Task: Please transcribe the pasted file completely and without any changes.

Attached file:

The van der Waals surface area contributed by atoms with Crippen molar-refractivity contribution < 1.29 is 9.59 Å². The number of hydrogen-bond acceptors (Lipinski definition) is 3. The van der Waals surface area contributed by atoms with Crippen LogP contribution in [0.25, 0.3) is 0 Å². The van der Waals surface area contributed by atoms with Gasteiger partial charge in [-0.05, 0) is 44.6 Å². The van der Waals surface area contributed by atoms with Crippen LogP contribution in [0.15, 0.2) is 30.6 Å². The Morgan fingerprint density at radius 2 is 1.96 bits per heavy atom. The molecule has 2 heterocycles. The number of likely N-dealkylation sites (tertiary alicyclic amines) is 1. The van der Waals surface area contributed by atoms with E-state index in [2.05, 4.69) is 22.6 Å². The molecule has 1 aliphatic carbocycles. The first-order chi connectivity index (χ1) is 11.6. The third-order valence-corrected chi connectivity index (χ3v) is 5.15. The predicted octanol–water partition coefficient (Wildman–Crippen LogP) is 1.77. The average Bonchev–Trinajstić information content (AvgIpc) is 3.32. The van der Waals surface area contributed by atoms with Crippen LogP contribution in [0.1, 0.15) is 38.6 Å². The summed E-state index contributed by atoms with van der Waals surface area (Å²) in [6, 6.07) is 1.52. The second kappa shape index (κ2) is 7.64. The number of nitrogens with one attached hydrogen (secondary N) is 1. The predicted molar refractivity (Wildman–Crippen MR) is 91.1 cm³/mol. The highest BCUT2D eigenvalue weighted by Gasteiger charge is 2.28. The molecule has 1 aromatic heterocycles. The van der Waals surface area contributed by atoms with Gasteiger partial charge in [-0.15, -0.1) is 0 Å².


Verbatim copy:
The van der Waals surface area contributed by atoms with Crippen molar-refractivity contribution < 1.29 is 9.59 Å². The number of hydrogen-bond acceptors (Lipinski definition) is 3. The van der Waals surface area contributed by atoms with Crippen LogP contribution in [0.25, 0.3) is 0 Å². The van der Waals surface area contributed by atoms with Gasteiger partial charge in [-0.05, 0) is 44.6 Å². The van der Waals surface area contributed by atoms with Crippen LogP contribution in [0.15, 0.2) is 30.6 Å². The Morgan fingerprint density at radius 2 is 1.96 bits per heavy atom. The molecule has 2 heterocycles. The number of likely N-dealkylation sites (tertiary alicyclic amines) is 1. The van der Waals surface area contributed by atoms with E-state index in [2.05, 4.69) is 22.6 Å². The molecule has 1 aliphatic carbocycles. The first-order chi connectivity index (χ1) is 11.6. The third-order valence-corrected chi connectivity index (χ3v) is 5.15. The predicted octanol–water partition coefficient (Wildman–Crippen LogP) is 1.77. The average Bonchev–Trinajstić information content (AvgIpc) is 3.32. The van der Waals surface area contributed by atoms with Crippen LogP contribution in [0.1, 0.15) is 38.6 Å². The summed E-state index contributed by atoms with van der Waals surface area (Å²) in [6, 6.07) is 1.52. The second kappa shape index (κ2) is 7.64. The number of nitrogens with one attached hydrogen (secondary N) is 1. The predicted molar refractivity (Wildman–Crippen MR) is 91.1 cm³/mol. The highest BCUT2D eigenvalue weighted by Gasteiger charge is 2.28. The molecule has 1 aromatic heterocycles. The van der Waals surface area contributed by atoms with Gasteiger partial charge in [-0.15, -0.1) is 0 Å².